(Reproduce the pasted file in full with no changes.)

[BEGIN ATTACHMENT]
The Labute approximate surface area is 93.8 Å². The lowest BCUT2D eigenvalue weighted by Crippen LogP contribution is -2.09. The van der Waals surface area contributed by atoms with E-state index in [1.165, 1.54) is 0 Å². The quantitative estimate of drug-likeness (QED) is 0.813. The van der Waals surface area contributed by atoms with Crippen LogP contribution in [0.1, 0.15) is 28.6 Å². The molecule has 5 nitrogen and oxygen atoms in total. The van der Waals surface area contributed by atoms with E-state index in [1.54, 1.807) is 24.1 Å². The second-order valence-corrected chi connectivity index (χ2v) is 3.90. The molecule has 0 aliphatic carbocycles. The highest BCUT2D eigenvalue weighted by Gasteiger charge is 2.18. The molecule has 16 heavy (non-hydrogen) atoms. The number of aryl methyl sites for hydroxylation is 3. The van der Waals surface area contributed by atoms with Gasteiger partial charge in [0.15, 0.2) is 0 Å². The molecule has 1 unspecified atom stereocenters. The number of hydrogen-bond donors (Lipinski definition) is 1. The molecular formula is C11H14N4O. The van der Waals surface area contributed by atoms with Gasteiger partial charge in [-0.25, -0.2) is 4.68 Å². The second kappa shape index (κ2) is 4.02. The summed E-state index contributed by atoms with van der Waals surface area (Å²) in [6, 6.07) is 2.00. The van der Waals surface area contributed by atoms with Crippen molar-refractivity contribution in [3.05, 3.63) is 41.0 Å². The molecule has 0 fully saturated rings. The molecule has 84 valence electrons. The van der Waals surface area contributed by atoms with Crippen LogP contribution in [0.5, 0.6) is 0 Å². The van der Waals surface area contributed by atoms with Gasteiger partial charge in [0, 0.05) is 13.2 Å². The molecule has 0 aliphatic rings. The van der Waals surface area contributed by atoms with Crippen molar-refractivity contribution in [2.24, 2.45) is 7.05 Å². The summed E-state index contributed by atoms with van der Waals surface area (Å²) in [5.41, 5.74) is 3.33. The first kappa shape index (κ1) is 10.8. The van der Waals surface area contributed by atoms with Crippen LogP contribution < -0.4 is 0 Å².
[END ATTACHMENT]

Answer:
The Labute approximate surface area is 93.8 Å². The lowest BCUT2D eigenvalue weighted by Crippen LogP contribution is -2.09. The van der Waals surface area contributed by atoms with E-state index in [1.165, 1.54) is 0 Å². The quantitative estimate of drug-likeness (QED) is 0.813. The van der Waals surface area contributed by atoms with Crippen LogP contribution in [0.1, 0.15) is 28.6 Å². The molecule has 5 nitrogen and oxygen atoms in total. The van der Waals surface area contributed by atoms with E-state index in [1.54, 1.807) is 24.1 Å². The second-order valence-corrected chi connectivity index (χ2v) is 3.90. The molecule has 0 aliphatic carbocycles. The highest BCUT2D eigenvalue weighted by Gasteiger charge is 2.18. The molecule has 16 heavy (non-hydrogen) atoms. The number of aryl methyl sites for hydroxylation is 3. The van der Waals surface area contributed by atoms with Gasteiger partial charge in [0.15, 0.2) is 0 Å². The molecule has 1 unspecified atom stereocenters. The number of hydrogen-bond donors (Lipinski definition) is 1. The molecular formula is C11H14N4O. The van der Waals surface area contributed by atoms with Gasteiger partial charge in [-0.25, -0.2) is 4.68 Å². The second kappa shape index (κ2) is 4.02. The summed E-state index contributed by atoms with van der Waals surface area (Å²) in [6, 6.07) is 2.00. The van der Waals surface area contributed by atoms with Crippen molar-refractivity contribution in [3.05, 3.63) is 41.0 Å². The molecule has 0 fully saturated rings. The molecule has 84 valence electrons. The van der Waals surface area contributed by atoms with Crippen LogP contribution in [0.5, 0.6) is 0 Å². The van der Waals surface area contributed by atoms with Gasteiger partial charge in [0, 0.05) is 13.2 Å². The molecule has 0 aliphatic rings. The van der Waals surface area contributed by atoms with Crippen molar-refractivity contribution in [2.24, 2.45) is 7.05 Å². The summed E-state index contributed by atoms with van der Waals surface area (Å²) in [5.41, 5.74) is 3.33. The first kappa shape index (κ1) is 10.8. The van der Waals surface area contributed by atoms with Crippen LogP contribution < -0.4 is 0 Å².